The Funks in the Public Eye!: Funk Reviews

Here's what others have had to say about the Antiquarian Funks:

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First Night Success (New Year's Eve Celebration)
"These two seasoned citizens offer a hearty thanks to ... the city planners, the sponsors, volunteers and performers who offered this community it first First Night Event...The four hours we spent there turned out to be a completely enjoyable experience!...A short walk to the Pope Gallery took us to the excellent half-hour concert by the Antiquarian [Funks]. ...Thanks again and Bravo!"
    E. and P. Waring, Letters to the Editor, Santa Cruz Sentinel, 1/9/97

Antiquarians play that funky baroque music
"Funk music is not generally associated with the 17th century in early-music circles. But Santa Cruzans know better; we've got the Antiquarian Funks. When the Funks go for baroque, they don't just trot out the ol' hit parade, they get down!
    True to form, last weekend's performance of 'Baroque Roots' by the Funks at Trinity Presbyterian Church was packed with extraordinary finds. The evening's instrumentation was in itself good enough reason to get out of the house, and the current Funk personnel is top-notch..."
    Phillip Collins, Santa Cruz Sentinel, 11/11/88

"Funky Antiquity"
    Good Times, 1/14/88

Don't mess with Bill
"'Giovanni, Giovanni, Giovanni...' the program read...As in previous Funk-outs, the selected composers of yore had to meet the specific (and as usual, idiosyncratic) criterion of the evening's program. In this case the qualifying mark of distinction was that their first name be Giovanni....
    Musical standards were not comprimised by the abundance of unknown composers; in fact, some of the more obscure entries turned out to be the most rewarding. The 20th century premiere...of Giovanni Battista Fontana's 'Sonata Terza,' as performed by violinist [Leslie] Hirsch, was far and away the evening's highest pinnacle.... So glorious was the rendering that the audience would not cease applauding until the reluctant soloist returned for a bonus bow.
    ...the Antiquarian Funks continually intrique. Mathews' creative siphoning of the past is always in itself amusing and edifying, and the musical results are always worth hearing."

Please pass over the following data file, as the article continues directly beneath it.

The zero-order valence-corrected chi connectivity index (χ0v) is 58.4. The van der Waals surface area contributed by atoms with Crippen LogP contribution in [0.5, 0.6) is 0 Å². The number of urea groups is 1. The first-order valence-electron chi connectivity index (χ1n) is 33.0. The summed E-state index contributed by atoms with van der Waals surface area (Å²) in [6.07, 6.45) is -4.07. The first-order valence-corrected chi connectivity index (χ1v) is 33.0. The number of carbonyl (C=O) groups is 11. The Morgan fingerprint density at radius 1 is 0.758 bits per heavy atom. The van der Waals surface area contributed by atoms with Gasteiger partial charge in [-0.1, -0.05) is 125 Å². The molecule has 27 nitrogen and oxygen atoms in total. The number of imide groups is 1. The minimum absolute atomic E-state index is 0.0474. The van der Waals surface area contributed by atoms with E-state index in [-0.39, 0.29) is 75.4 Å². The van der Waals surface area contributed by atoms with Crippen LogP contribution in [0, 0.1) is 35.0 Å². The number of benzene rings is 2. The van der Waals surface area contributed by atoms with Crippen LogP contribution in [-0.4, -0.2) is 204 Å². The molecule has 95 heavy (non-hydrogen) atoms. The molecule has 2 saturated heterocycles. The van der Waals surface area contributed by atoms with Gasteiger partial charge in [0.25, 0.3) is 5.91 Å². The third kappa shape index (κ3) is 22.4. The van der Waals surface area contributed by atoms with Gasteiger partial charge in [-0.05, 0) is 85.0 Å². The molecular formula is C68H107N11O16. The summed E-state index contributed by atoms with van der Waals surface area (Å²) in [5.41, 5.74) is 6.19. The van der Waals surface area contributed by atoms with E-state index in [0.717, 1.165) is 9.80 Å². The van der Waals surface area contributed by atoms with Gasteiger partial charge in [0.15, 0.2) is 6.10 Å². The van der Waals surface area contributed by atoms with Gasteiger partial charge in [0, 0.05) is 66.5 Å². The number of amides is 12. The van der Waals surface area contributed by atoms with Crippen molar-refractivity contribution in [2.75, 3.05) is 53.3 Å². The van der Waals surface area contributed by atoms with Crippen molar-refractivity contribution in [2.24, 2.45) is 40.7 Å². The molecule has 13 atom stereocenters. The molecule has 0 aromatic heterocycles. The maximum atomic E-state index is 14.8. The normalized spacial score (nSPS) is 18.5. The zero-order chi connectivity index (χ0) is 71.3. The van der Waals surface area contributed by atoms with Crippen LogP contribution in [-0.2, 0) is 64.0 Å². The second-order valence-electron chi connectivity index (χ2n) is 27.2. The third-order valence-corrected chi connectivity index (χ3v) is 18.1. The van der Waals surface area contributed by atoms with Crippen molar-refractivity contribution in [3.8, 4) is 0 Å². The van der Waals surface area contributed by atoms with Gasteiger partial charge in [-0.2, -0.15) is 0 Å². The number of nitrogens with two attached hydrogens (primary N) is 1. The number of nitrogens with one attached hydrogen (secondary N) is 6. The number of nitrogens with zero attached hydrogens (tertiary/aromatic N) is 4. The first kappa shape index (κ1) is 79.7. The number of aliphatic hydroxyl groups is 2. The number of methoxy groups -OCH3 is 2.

Rick Chatenever, Santa Cruz Sentinel, 11/29/85

The Monkees of Medieval Music
    Santa Cruz Express, 7/12/84

Antiquarian Funks: So Good, So Rare
"Almost 400 years ago it was called ' good, so delectable, so rare, so admirable, so super-excellent, that it did even ravish and stupifie all those strangers that never heard the like.'
    The English writer of these words was speaking of the musical sounds he heard on a visit to the city of Venice in 1608.
    The music, he added 'was so good that I would willingly goe an hundred miles a foote at any time to hear the like.'
    Such dedication won't be necessary for local audiences tonight and Saturday, when the Antiquarian Funks...bring the music of Venice home."
    Rick Chatenever, Santa Cruz Sentinel, 11/6/81

"The Antiquarian Funks provide Santa Cruz listeners with an unbeatable elixir...a sense of play imbues their programs."
    Phil Collins, Santa Cruz Sentinel

"There's no one like this group anywhere in Santa Cruz, which IS saying something. Not to be missed."
    Santa Cruz Express

"Santa Cruz's celebrated Antiquarian Funks once again prove that 'bookish' and 'fun' make good chemistry."
    Scott MacClelland, KBOQ

500 Years of Chicken Music
Only Henny Youngman Was Missing
    The only thing missing was a formal dedication to Henny Youngman, when the Santa Cruz Festival of Living Music...Players teamed up with Bill Mathews' Antiquarian Funk Consort and Schola Cantorum Funkorum to present this unusual program of Medieval and Renaissance selections inspired by the barnyard sounds of hens and roosters.
    The were recordings of real-live chickens and chicken buttons for sale in the hall. The "No Smoking" sign had been chickenized, with a picture of a hen, and a pun on "eggs-actly."
    For her solo, soprano Jeanne Faulkner appeared in full fowl garb, signing "Die Henne"... and ruffling her tail feathers for an encore.... The program featured works for brass and winds, strings, one or more voices and harpsichord. With a time span which jumped around between the 13th and 18th centuries, the selections were diverse and sometimes quite moving, as in David Cosby's solo, "Canto lo Callo."
    Funk founder Bill Mathews made a considerable contribution to the proceedings, both with his musicianship on a variety of antique woodwinds, his direction, and his program notes."
    Rick Chatenever, Santa Cruz Sentinel, 2/13/78

"Many thanks from all of us at Crown College [UC Santa Cruz] - and all the others - who attended last evening's Antiquarian Funk Consort concert! It was delightful. This was the first time I have heard the Schola Cantorum Funkum, and I was impressed."
    Peggy Vecchione, UC Santa Cruz, 2/17/77

"The Antiquarian Funk Consort, directed by Bill Mathews, contributed a lively and highly competent rendition of the 'Medici Wedding Music' of 1539...Tenor David Cosby was a standout, and the other eight consort members showed very strong versatility of a variety of Renaissance instruments. One piece scored for six krummhorns, was particularly favored by the audience...It brought bravos for the consort."
    Mark Lawshe, Santa Cruz Sentinel, 3/17/75